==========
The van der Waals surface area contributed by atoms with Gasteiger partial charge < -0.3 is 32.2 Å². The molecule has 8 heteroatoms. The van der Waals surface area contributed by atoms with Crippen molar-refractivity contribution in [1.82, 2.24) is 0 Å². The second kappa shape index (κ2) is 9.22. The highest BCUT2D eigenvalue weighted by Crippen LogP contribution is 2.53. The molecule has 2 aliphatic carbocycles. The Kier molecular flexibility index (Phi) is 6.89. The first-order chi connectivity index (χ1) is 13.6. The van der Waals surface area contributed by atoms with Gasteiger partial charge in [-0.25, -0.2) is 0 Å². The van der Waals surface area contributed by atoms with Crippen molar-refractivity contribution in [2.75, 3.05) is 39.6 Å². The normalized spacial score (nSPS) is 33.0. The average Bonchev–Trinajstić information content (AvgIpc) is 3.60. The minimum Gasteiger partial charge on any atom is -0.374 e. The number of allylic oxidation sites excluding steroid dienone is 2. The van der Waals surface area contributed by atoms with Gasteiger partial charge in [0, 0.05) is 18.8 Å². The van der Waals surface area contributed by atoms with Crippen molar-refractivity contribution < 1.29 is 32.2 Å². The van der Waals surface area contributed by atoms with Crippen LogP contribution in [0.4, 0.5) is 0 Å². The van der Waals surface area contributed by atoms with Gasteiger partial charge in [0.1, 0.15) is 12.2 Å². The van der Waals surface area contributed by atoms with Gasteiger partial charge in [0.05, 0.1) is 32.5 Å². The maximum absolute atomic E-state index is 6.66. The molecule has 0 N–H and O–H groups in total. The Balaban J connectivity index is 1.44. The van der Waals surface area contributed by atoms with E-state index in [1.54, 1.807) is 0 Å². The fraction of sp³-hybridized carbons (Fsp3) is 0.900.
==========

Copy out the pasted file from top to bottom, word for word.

The van der Waals surface area contributed by atoms with Gasteiger partial charge < -0.3 is 32.2 Å². The molecule has 8 heteroatoms. The van der Waals surface area contributed by atoms with Crippen molar-refractivity contribution in [1.82, 2.24) is 0 Å². The second kappa shape index (κ2) is 9.22. The highest BCUT2D eigenvalue weighted by Crippen LogP contribution is 2.53. The molecule has 2 aliphatic carbocycles. The Kier molecular flexibility index (Phi) is 6.89. The first-order chi connectivity index (χ1) is 13.6. The van der Waals surface area contributed by atoms with Gasteiger partial charge in [-0.25, -0.2) is 0 Å². The van der Waals surface area contributed by atoms with Crippen molar-refractivity contribution in [2.75, 3.05) is 39.6 Å². The normalized spacial score (nSPS) is 33.0. The average Bonchev–Trinajstić information content (AvgIpc) is 3.60. The minimum Gasteiger partial charge on any atom is -0.374 e. The number of allylic oxidation sites excluding steroid dienone is 2. The van der Waals surface area contributed by atoms with Gasteiger partial charge in [0, 0.05) is 18.8 Å². The van der Waals surface area contributed by atoms with Crippen molar-refractivity contribution < 1.29 is 32.2 Å². The van der Waals surface area contributed by atoms with Crippen LogP contribution in [0.4, 0.5) is 0 Å². The van der Waals surface area contributed by atoms with Gasteiger partial charge in [0.1, 0.15) is 12.2 Å². The van der Waals surface area contributed by atoms with Gasteiger partial charge in [0.05, 0.1) is 32.5 Å². The maximum absolute atomic E-state index is 6.66. The molecule has 0 N–H and O–H groups in total. The Balaban J connectivity index is 1.44. The van der Waals surface area contributed by atoms with E-state index in [1.54, 1.807) is 0 Å². The fraction of sp³-hybridized carbons (Fsp3) is 0.900.